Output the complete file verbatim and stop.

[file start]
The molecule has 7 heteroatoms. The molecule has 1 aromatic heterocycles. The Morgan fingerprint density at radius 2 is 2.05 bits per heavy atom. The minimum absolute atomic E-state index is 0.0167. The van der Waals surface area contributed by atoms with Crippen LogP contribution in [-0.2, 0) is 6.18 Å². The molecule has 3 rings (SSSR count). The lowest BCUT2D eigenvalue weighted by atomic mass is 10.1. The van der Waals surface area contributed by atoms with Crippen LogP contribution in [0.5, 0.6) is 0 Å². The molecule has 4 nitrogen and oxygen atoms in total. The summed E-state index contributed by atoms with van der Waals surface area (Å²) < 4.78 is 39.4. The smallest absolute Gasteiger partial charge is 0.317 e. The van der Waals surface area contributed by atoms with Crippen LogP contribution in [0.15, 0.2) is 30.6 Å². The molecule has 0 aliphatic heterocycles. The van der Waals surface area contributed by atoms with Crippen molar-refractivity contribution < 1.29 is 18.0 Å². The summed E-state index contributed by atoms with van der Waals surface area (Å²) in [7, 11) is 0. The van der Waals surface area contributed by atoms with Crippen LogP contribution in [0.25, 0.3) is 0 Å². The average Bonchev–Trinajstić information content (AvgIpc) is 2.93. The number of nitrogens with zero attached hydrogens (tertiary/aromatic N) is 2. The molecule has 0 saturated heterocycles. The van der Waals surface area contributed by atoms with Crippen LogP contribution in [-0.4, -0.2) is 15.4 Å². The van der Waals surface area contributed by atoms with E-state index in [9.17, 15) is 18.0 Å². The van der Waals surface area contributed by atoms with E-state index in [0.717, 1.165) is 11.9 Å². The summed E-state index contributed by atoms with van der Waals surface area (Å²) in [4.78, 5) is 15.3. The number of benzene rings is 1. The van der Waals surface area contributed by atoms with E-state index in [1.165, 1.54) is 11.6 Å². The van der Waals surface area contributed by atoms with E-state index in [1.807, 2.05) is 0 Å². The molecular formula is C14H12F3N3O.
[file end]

The molecule has 7 heteroatoms. The molecule has 1 aromatic heterocycles. The Morgan fingerprint density at radius 2 is 2.05 bits per heavy atom. The minimum absolute atomic E-state index is 0.0167. The van der Waals surface area contributed by atoms with Crippen LogP contribution in [-0.2, 0) is 6.18 Å². The molecule has 3 rings (SSSR count). The lowest BCUT2D eigenvalue weighted by atomic mass is 10.1. The van der Waals surface area contributed by atoms with Crippen LogP contribution in [0.5, 0.6) is 0 Å². The molecule has 4 nitrogen and oxygen atoms in total. The summed E-state index contributed by atoms with van der Waals surface area (Å²) < 4.78 is 39.4. The smallest absolute Gasteiger partial charge is 0.317 e. The van der Waals surface area contributed by atoms with Crippen LogP contribution in [0.15, 0.2) is 30.6 Å². The molecule has 0 aliphatic heterocycles. The van der Waals surface area contributed by atoms with Crippen molar-refractivity contribution < 1.29 is 18.0 Å². The summed E-state index contributed by atoms with van der Waals surface area (Å²) in [7, 11) is 0. The van der Waals surface area contributed by atoms with Crippen LogP contribution in [0.25, 0.3) is 0 Å². The average Bonchev–Trinajstić information content (AvgIpc) is 2.93. The number of nitrogens with zero attached hydrogens (tertiary/aromatic N) is 2. The molecule has 0 saturated heterocycles. The van der Waals surface area contributed by atoms with Crippen LogP contribution in [-0.4, -0.2) is 15.4 Å². The van der Waals surface area contributed by atoms with E-state index in [9.17, 15) is 18.0 Å². The van der Waals surface area contributed by atoms with E-state index in [0.717, 1.165) is 11.9 Å². The summed E-state index contributed by atoms with van der Waals surface area (Å²) in [4.78, 5) is 15.3. The number of benzene rings is 1. The van der Waals surface area contributed by atoms with E-state index in [1.165, 1.54) is 11.6 Å². The van der Waals surface area contributed by atoms with E-state index in [1.807, 2.05) is 0 Å². The molecular formula is C14H12F3N3O.